Tortilla Flat | Study Guide

John Steinbeck

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Tortilla Flat | Chapter 16 : Of the Sadness of Danny. How Through Sacrifice Danny's Friends Gave a Party. How Danny Was Translated. | Summary



"After his amok," Danny falls into a depression. Nothing the friends do or say can snap him out of it, so they decide to throw him a party. They do not have money, so they all go down to the docks and do a day of work. Such a thing has never happened before, and everyone in Tortilla Flat hears about it. When people learn the friends are working to earn money for a party, everyone pitches in with food and alcohol.

But when the party begins, Danny is not there. He is out wandering, and Pablo and Pilon go out and find him at the docks. When Pablo tells this part of the story afterward, he swears he saw a "black cloud" over Danny's head that turned into "a big black bird." Pablo also claims he crossed himself and said two Hail Marys. Pilon, who was with him, did not see the bird or notice his friend praying, but he never reveals this because it is Pablo's right to tell his own story in his own way.

Danny is thrilled to hear about the party, and he runs straight there. The party that follows is the stuff of legend. The fights are "roaring battles," and the gulch out back is the scene of innumerable sexual escapades. Father Ramon spends the next week "absolutely astounded and incredulous" because so many awful sins are revealed at confession.

At the party, Danny drinks more, has sex with more women, and fights harder than should be possible for a human being. In the stories of this night, he is elevated to the status of a mythical god. At the end, he threatens everyone in the room with a table leg and demands another fight, but he is too fierce, too terrifying. Nobody rises to the bait. He shouts, "Am I alone in the world? Will no one fight with me?" When nobody answers, he runs outside and falls to the bottom of a ravine.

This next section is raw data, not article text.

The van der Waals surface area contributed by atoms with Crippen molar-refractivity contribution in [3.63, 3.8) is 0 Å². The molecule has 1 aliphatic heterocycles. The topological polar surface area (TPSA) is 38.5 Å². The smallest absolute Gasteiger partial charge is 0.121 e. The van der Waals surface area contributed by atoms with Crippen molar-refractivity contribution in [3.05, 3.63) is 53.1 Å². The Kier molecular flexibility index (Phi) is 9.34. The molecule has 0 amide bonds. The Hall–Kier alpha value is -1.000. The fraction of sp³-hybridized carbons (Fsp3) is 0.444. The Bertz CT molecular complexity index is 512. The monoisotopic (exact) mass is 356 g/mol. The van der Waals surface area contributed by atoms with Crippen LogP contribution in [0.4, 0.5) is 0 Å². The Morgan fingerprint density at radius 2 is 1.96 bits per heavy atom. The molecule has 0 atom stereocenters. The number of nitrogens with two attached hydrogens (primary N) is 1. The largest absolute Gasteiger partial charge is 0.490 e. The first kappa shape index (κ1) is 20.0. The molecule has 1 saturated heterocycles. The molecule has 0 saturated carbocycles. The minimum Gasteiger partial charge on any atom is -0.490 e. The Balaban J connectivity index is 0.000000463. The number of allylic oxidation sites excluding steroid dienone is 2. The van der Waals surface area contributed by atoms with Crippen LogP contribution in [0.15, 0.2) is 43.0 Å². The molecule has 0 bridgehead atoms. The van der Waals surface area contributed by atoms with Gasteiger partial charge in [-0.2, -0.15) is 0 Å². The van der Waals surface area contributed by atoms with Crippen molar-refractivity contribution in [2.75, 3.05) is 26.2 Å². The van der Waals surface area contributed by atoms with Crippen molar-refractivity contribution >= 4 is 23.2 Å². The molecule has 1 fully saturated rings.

Four doctors and Father Ramon are brought to Danny's house, but they can do nothing to help. Danny dies surrounded by his friends.


Danny most likely becomes depressed because he has tried and failed to escape "the weight of property." He cannot get out of his responsibilities to his friends, but they are becoming too much for him. Steinbeck implies he cannot live with them.

When Danny's friends decide to cheer him up by throwing a party, they have their usual problem: a lack of money. Their solution to this problem shows their true feelings for Danny. These are men who adore idleness and enjoyment. They avoid work at all costs and would rather go hungry than take a job to earn money for food. But their esteem for Danny is so high that they do for him what they would not do for themselves: they spend a day working for wages. The theme of goodness and unselfishness is constantly present in this novel, and this is one of the few moments in which the characters' actions seem undeniably unselfish.

The characters in Tortilla Flat regularly interact with the spiritual world. Although the spiritual world seems burdened by human flaws, it is rare for any character to question whether ghosts and spirits and saints are real. The story of the "black cloud" that turns into a "black bird" over Danny's head is unusual in this respect. Rather than narrate it directly, Steinbeck chooses to relate the story as Pablo tells it afterward. The author then pauses for a moment to share Pilon's private doubts about the story. Introducing the uncertainty at a climactic moment is an odd choice, considering how Danny has been portrayed as a figure of mythological proportions like King Arthur. By prompting readers to question his mythological status in this moment, Steinbeck highlights Danny's humanity and makes him seem more real. He also shows how people may change the details of real stories to highlight the emotions in them.

The people who remember Danny at the party make no effort to confer upon him the status of a mere human being. According to the stories told afterward, Danny outperforms human limits with his capacity for drink, his fighting ability, his sexual prowess, and so on. But being elevated above everyone else also leaves him lonely. For Danny, being down in the dirt fighting is a "glorious" activity—but tonight, he is too scary, and nobody is willing to fight him anymore. He wails he is "alone in the world" before he runs outside.

Steinbeck does not say exactly how Danny ends up at the bottom of the gulch. His death may be a drunken accident, and it may be suicide. Either way, Danny is finally freed from the weight he has been carrying.

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